William Shakespeare’s “Measure for Measure”: A Retelling in Prose — Act 4, Scene 4

— 4.4 —

Angelo and Escalus talked in a room in Angelo’s house.

Escalus said, “Every letter that Duke Vincentio has written has contradicted the letters we have previously received from him.”

Claudio replied, “The letters are written in a very uneven and distracted manner. His actions seem to be those of a madman. Let’s pray to Heaven that he is not afflicted with a mental disease! And why are we supposed to meet him at the gates and give back to him our commissions and authorities there?”

“I can’t imagine.”

“And why should we proclaim his return an hour before his entering the city gates, so that if anyone craves redress of injustice, they should exhibit their petitions in the street?”

“He has explained his reasons for that,” Escalus said. “He wants to deal with all complaints as soon as he returns. That way, no one will be able to bring them up later.”

One reason to deal with complaints earlier instead of later is so that no one could say that Angelo and Escalus had time in which to secretly influence Duke Vincentio to rule in their favor.

“Well, I say to you, let it be proclaimed early in the morning. I’ll call upon you at your house. Give notice to such men of high rank and with a retinue of servants as are to meet him.”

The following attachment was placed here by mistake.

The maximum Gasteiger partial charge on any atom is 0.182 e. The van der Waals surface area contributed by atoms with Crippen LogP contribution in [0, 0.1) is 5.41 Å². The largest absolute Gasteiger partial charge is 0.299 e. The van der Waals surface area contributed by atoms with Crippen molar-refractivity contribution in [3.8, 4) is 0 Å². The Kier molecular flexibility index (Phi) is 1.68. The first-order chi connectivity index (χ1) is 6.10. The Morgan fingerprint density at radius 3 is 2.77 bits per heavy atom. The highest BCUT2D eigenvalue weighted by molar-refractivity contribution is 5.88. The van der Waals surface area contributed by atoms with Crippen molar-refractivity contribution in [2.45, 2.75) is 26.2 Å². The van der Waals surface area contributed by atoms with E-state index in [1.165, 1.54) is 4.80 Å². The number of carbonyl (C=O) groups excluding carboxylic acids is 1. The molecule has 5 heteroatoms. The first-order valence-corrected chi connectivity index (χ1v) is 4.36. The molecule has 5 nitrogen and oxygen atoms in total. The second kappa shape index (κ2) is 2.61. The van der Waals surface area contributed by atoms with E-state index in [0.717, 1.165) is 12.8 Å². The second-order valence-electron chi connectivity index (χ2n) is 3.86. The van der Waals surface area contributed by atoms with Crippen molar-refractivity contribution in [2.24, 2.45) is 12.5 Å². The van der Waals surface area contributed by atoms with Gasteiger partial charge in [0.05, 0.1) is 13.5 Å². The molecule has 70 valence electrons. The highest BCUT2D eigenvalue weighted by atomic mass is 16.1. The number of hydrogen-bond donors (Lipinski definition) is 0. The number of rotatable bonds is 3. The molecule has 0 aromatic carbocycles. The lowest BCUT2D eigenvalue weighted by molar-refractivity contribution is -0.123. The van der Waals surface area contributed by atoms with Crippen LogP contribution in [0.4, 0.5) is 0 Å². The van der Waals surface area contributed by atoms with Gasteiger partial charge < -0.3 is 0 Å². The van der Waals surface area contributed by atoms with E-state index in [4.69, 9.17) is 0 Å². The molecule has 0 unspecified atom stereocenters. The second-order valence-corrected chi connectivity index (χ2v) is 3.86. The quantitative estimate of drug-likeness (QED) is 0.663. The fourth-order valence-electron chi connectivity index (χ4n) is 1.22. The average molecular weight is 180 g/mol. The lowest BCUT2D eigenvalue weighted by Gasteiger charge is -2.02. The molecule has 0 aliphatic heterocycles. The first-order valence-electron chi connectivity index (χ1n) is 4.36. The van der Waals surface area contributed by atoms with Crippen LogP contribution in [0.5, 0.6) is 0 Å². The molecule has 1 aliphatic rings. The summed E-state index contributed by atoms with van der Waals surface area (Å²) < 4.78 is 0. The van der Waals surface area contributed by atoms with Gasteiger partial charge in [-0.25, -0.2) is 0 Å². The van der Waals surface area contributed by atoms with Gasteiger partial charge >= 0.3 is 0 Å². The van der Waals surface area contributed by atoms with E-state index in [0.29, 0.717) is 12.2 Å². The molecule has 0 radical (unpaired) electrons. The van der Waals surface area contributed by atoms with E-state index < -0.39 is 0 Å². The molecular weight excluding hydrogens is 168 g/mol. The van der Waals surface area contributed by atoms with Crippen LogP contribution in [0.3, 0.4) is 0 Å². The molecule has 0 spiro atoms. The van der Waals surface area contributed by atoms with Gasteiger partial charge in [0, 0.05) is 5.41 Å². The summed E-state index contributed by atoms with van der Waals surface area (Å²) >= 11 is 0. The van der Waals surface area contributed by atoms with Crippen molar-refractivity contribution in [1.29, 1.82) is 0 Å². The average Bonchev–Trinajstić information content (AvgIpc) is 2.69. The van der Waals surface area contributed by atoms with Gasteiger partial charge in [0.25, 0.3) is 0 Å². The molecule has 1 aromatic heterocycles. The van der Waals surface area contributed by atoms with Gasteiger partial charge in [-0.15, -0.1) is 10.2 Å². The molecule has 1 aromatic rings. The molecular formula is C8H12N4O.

“I shall, sir. Fare you well,” Escalus said.

“Good night,” Angelo said.

Escalus exited.

Angelo said to himself, “My evil deed destroys me utterly, and it makes me slow-witted and dull to all proceedings. A deflowered maiden! And deflowered by an eminent person — me — who is charged with enforcing the law against fornication! Except that her tender shame will not allow her to announce publicly that she has lost her virginity, how she could accuse me! Yet reason tells her not to dare to accuse me because my authority as Duke Vincentio’s deputy bears such respect and belief that no scandal aimed at me can touch me; instead, the person who charges me with such a scandal will be the one confounded.

“Claudio should have continued to live, except that this riotous youth, with his dangerous passion, might in time to come have taken revenge against me because his dishonored life was ransomed in such a shameful way. But I wish that he were still alive! When we once forget the knowledge of morality that God implanted in us, nothing goes right: We would, and we would not.”

Angelo was thinking of Romans 7:19: “For I do not the good thing, which I would, but the evil, which I would not, that do I.”

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